Extending the Heart to Hub service and examining future service options between Boston and the Pioneer Valley is just one of numerous possibilities in and around the Boston Region that illustrate the type of low-cost intervention across geographic boundaries and bureaucratic siloes that may serve long-distance commuters well. There are numerous other possible research and funding topics of potential interest to the MPO, such as adjusting parking policies at outlying MBTA commuter rail stations to allow overnight parking for long-distance commuters; coordinating connecting transit schedules with commuter rail; and exploring the possibility of an extended bus network connecting to intercity and commuter rail services, as exists in California. This section, however, is more illustrative than specific. The point is that there exists a significant opportunity for understanding travel patterns and demand, and responding to them, that appears to fall through the cracks of some existing organizations. It is, arguably, precisely this kind of challenge that MPOs were designed to meet.


4.4      Ease and Simplify Bus Commutes

While the possibility of rail service has attracted considerable political and media attention, a large number of commuters—especially those coming from long distances—today reach Boston on intercity and commuter buses operated by carriers both public and private. Though operating somewhat out of the public and media eye, the system of buses bringing commuters into Boston has been the subject of several studies. CTPS documented the reach and Boston-area infrastructure of these services in its 2013 Massachusetts Regional Bus Study,53 while a contractor produced a report in 2016 for MassDOT entitled “Regional Bus Network Assessment.” Together, these studies give a fairly comprehensive look into the commuter and regional bus network, a key piece of the infrastructure that connects Boston to outlying cities and regions.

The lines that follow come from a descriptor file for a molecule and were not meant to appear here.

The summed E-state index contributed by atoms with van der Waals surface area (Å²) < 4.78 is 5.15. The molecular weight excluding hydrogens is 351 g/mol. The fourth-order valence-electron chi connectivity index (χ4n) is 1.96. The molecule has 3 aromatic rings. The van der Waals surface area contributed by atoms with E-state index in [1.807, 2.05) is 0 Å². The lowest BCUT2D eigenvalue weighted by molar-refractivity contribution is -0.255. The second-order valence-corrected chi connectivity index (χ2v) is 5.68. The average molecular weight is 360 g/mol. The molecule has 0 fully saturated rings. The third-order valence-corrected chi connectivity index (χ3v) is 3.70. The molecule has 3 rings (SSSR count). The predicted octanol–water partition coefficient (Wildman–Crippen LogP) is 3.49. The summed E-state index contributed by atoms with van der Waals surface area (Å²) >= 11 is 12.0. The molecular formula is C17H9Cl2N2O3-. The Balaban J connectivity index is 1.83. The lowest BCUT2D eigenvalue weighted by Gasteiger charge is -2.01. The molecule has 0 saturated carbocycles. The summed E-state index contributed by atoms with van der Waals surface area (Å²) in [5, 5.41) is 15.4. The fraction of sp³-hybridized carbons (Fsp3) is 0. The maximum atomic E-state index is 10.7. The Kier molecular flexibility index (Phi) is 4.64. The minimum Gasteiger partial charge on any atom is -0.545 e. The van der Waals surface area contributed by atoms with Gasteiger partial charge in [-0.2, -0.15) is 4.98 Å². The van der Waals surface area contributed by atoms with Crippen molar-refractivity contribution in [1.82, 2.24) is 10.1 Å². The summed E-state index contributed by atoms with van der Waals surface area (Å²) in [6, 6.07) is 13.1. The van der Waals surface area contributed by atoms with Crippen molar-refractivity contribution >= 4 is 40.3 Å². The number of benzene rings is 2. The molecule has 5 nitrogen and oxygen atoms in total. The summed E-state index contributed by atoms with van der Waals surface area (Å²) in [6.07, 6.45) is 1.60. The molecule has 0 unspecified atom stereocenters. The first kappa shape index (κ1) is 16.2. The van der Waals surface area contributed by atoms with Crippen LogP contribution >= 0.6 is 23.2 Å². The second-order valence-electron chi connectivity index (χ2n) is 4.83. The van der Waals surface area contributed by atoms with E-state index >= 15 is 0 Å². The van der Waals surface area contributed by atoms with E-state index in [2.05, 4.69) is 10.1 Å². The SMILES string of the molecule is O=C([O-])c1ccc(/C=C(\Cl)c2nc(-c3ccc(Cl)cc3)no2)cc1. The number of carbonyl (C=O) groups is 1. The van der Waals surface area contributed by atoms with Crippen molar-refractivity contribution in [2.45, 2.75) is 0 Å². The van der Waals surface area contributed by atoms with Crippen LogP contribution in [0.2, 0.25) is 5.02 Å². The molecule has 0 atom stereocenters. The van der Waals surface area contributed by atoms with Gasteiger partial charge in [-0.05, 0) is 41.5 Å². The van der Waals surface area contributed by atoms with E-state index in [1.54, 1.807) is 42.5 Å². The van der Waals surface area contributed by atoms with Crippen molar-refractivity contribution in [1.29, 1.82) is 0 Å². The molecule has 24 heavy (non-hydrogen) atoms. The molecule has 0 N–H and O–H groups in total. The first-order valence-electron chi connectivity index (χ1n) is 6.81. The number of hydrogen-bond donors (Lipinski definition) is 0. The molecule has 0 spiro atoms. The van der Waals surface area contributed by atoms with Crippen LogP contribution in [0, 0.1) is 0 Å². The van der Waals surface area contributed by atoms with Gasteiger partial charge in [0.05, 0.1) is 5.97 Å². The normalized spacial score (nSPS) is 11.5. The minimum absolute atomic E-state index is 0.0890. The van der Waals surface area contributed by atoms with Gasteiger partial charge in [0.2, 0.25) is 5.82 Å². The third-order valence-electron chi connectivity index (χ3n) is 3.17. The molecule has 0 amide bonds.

Although the overall regional bus network has shrunk since the 1980s, with route abandonments primarily concentrated on those routes that do not use expressways or limited-access highways, the overall system remains robust, although uncoordinated. A variety of private and public operators send commuter buses into Boston, with robust service from locales such as southern New Hampshire, the Merrimack Valley, and Cape Cod. Intercity buses—operated by private providers, although some routes receive subsidies from MassDOT—stretch further into New Hampshire, Maine, and Western Massachusetts, and operate intensively in the Boston-New York City market. Of course, as this report argues, the distinction between “commuter” and “intercity” buses is not as stark as the branding might imply. And it is likely that the bus system is to be a long-term fixture for travel into Boston, even if other options such as fast rail come online. The NYC-Boston bus market remains robust even since Amtrak’s modernization of service on its Northeast Corridor north of New Haven; and the Boston-Maine bus market has seen continued strength despite the introduction of the Downeaster. It is possible that the rail and bus trips serve different segments of the market; this is another area in which the necessity of developing better data is apparent. Strengthening the bus system, then—perhaps seeking to organize it into a coordinated network—making it easier to understand, and easing the travel of buses along regional roadways, should be a priority for serving the needs of commuters from both long and short distances.


In addition to needing to develop better data, there are a number of physical and operational improvements to the regional bus system that might speed the trips of long-distance commuters and interest the MPO. Some of these might include the following:


4.4.1   Downtown Boston bus stop improvements